Fenics, meanwhile, has seen a strong trend in the region to move to a co-ordinated e-commerce strategy. "This brings scalability and efficiency to the trading and sales arena," says Richard Brunt, managing director of Fenics, who is based in London. Fenics topped the FX pricing and trading system categories, and was also voted best innovative specialist vendor. To support the trend to e-commerce, Fenics has enhanced its suite of APIs to allow its users to integrate and use Fenics tools with their multi-asset systems or where they might have trading environments with systems from several vendors. Also, the Fenics Dealing Engine now enables users to automatically make FX options and precious metals prices on venues of their choice, including multi-dealer platforms, proprietary e-commerce platforms and internal trading platforms.
As well as enhanced APIs, Fenics is making its tools more accessible with a service it calls ‘Connectivity via the cloud'. "To save our customers connecting to multiple venues and liquidity providers and having to manage all their connections, we provide the required connectivity and adaptors as a service," says Brunt. This includes standardised modules with basic logic and workflow to minimise costs, while allowing for customisation where there is a clear business benefit, he says.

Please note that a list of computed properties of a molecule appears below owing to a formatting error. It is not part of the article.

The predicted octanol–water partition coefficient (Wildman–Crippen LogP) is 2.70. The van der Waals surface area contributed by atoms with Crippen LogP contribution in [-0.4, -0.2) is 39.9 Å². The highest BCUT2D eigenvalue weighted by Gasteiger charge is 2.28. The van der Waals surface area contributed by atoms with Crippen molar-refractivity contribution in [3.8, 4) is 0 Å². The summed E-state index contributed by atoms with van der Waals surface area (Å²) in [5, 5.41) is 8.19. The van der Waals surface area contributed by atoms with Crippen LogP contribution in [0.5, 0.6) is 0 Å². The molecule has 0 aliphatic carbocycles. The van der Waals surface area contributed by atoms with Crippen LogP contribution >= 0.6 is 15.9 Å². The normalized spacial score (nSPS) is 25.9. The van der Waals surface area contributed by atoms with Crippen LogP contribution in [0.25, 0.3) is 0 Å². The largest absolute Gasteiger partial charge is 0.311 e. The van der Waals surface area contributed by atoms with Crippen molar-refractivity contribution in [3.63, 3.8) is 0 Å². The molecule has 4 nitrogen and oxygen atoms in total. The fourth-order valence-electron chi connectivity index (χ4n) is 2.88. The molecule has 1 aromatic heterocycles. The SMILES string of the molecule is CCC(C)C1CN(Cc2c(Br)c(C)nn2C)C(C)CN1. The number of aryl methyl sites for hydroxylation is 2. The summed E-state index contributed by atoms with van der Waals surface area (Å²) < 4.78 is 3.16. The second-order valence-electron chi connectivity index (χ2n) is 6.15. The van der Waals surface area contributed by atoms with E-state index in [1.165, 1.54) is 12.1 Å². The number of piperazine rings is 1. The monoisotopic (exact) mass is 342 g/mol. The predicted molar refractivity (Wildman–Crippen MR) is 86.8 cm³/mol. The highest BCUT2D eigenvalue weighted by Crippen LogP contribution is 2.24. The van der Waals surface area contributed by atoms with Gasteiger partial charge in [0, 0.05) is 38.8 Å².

Among recent projects, Fenics helped a client with thousands of retail customers in North Asia trading FX option products by connecting its pricing and dealing engines to the client's existing e-commerce portal to provide automatic trading functionality to the end customers. For another client with a private banking and corporate franchise, Fenics provided automated dealing workflow with various internal and external distribution channels, including the client's wealth management platform and external multi-dealer venues, and featuring differing price discovery and trading workflows appropriate to the different channels.
Moody's Analytics, which topped the capital calculation and asset and liability management categories and came sixth overall, has been helping banks with the challenge of implementing models and processes compliant with the IFRS 9 accounting standard. "A major impact of the IFRS 9 standard is that impairment calculations are based on forward-looking risk parameters that directly affect the balance sheet. IFRS 9 requires macroeconomic forecasts, point-in-time credit risk models conditioned on the macro forecasts, and model and workflow management systems. Banks have had to either adapt existing models and systems or develop new ones," says David Hamilton, Singapore-based managing director, stress testing and credit risk analytics, Asia-Pacific, for Moody's Analytics. In this regard, the company recently provided a leading Hong Kong bank with a holistic IFRS 9 impairment solution, including standardised and customised models and standardised software for data management and calculations.